An interesting side remedy that I have come across through practicing Braucherei consists of Rue (Ruta graveolens; Deitsch: die Raude) and Garlic (Allium sativum and other species; Deitsch: der Gnowwelich or der Gnowwlich. In Montgomery and Bucks Counties: der Gnowwloch) boiled together in a a strong wine vinegar. The dosage related to me was to drink a cup of the infused vinegar in the morning and again in the evening. As is always the case with Rue, one must be careful not to drink it to excess because it is toxic. Also, as Rue promotes menstruation, it should never be consumed during pregnancy.

In parts of Bucks County, there is also an old folk belief that the flu can be fought off by wearing garlic cloves in one's shoes. The thought is that the cloves will express their juices during walking, and the feet will absorb the juices and distribute garlic's benefits throughout the entire body.

I have tried neither the Rue and Garlic Vinegar nor the Garlic in the shoes trick, so I cannot personally attest to either. However, I have plenty of Rue still growing. Perhaps I'll give that one a try.

Rachel Weaver, M.H. describes her Super Duper Tonic in her book, Be Your Own "Doctor" (Reinholds, PA: Share-A-Care Publications, 2010, p. 316). This tonic takes equal parts of chopped or shredded Garlic, Onion (Allium cepa; Deitsch: die Zwiwwel), Horseradish (Armoracia rusticana or Cochlearia armoracia; Deitsch: die Meerreddich), Ginger (Zingiber officinale; Deitsch: der Imber), and Cayenne (Capsicum frutescens; Deitsch: der Rotpeffer).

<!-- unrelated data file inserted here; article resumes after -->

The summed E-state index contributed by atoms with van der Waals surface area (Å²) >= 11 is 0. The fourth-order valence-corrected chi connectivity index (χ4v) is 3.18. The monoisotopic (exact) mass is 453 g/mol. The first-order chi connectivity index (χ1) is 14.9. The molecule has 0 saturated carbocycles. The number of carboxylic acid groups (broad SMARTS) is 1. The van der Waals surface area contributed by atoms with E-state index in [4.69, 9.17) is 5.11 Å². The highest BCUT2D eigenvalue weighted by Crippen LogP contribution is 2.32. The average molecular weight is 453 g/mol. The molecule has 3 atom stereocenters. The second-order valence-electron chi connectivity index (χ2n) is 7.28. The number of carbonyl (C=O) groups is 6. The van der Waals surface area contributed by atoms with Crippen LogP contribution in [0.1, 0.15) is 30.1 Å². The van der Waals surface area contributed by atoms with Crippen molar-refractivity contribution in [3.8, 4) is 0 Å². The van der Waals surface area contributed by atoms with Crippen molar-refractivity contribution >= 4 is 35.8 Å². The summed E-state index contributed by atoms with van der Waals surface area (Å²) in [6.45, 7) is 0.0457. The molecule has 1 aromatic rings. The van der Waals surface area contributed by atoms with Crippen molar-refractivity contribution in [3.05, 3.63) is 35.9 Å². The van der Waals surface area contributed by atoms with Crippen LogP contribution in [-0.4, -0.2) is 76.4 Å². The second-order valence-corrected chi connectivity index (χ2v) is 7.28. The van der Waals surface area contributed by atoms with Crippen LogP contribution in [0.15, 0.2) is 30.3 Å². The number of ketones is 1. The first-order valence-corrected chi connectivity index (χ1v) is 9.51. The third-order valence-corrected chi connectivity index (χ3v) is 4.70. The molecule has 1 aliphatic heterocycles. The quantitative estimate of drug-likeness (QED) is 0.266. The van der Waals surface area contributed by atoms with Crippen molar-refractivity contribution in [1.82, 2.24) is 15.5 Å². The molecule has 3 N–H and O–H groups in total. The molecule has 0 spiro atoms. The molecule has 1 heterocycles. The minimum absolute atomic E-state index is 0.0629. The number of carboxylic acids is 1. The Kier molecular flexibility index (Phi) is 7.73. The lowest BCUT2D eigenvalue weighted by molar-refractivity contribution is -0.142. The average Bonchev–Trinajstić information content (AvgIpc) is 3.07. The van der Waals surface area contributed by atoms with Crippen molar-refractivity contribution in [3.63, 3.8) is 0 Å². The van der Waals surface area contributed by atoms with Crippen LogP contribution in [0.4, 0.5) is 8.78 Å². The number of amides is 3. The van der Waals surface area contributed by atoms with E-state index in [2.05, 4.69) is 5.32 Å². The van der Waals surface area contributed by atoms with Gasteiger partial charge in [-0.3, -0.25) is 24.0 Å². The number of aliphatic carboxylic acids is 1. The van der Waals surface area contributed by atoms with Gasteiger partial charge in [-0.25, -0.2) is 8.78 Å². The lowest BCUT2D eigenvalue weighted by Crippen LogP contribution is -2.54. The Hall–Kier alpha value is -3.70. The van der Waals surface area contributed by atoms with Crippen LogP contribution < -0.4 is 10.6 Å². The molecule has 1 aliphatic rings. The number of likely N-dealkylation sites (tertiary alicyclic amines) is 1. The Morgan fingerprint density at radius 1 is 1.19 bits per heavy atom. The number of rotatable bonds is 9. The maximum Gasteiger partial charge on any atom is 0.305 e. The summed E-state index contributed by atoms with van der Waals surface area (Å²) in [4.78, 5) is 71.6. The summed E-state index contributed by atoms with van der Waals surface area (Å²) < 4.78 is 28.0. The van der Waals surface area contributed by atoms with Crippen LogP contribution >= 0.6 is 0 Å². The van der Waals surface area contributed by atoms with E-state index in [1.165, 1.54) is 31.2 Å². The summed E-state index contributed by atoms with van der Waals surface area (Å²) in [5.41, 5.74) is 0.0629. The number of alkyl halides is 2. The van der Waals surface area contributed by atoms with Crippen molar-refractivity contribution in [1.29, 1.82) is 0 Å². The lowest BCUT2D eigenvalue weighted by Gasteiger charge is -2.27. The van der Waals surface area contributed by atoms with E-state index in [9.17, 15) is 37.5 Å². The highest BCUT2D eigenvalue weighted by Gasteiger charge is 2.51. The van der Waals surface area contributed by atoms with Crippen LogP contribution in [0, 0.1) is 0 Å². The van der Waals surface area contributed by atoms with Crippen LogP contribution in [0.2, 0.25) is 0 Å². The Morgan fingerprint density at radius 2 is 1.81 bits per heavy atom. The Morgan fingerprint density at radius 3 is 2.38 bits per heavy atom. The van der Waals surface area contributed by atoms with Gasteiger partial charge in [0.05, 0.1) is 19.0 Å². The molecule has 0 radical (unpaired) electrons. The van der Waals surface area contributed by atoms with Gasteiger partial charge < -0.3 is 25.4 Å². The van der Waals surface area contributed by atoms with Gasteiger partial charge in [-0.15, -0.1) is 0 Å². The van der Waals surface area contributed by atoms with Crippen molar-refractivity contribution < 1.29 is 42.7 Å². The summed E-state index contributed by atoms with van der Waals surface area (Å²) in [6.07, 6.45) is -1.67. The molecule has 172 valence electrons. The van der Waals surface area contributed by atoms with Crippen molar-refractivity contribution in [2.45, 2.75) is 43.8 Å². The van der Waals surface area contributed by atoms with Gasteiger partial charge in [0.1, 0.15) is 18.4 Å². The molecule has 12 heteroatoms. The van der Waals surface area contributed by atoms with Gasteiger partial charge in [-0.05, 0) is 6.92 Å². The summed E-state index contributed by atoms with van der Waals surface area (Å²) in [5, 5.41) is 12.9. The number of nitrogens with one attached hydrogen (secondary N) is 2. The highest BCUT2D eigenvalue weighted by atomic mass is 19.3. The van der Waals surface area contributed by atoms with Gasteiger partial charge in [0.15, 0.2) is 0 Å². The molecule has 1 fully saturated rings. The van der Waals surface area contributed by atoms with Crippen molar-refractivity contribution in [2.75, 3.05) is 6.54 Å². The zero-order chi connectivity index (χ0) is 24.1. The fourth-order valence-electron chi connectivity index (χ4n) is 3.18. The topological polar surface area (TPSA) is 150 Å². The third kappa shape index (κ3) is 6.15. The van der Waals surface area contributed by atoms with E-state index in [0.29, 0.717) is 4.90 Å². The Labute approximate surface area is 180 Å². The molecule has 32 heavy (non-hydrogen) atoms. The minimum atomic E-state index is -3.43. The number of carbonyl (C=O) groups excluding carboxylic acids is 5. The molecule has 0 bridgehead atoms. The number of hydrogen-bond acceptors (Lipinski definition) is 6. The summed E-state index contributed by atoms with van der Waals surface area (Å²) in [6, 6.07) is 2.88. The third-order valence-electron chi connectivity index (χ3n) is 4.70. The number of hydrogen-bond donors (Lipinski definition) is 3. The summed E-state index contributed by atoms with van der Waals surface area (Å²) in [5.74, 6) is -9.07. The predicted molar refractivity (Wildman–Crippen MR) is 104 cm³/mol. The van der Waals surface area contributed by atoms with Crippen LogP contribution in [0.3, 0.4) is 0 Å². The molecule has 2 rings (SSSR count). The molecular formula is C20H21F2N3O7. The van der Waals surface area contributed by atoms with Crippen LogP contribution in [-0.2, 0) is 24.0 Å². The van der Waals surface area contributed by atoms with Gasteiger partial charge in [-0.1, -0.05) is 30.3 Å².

Weaver advises filling a quart-sized jar with the chopped mixture and cover with raw Apple Cider Vinegar (I recommend Bragg's or an organic, raw apple cider vinegar produced in your locale). Let the mixture stand for two weeks, then strain and bottle. Weaver states that the mixture can be used anywhere you would use an antibiotic.

The dosage I would use with this mixture would be, at the first sign of the flu, one tablespoon every 20 minutes.

Then we have Purple Coneflower, better known medically as Echinacea (Echinacea purpurea, Echinacea angustifolia, Echinacea pallida, and Echinacea tennesseensis; Deitsch: die Purpelriedblumm). Echinacea is used widely in herbal medicine these days. As Susan Hess of the Farm at Coventry points out in her Homestead Herbalism classes, though, Echinacea does not build the immune system; instead, it stimulates the immune potential that one already has.

Echinacea is great for acute viral and bacterial infections, including the flu. The best means for transmitting the medicinal benefits of Echinacea are in the form of a tincture. For myself, I take 2 teaspoons of Echinacea tincture every 2-3 hours with a maximum of 8 teaspoons per day. If everyone around me has the flu but I feel fine, I use echinacea prophylactically (20-30 drops per day). Again, though, please check with your doctor before consuming any herb medicinally.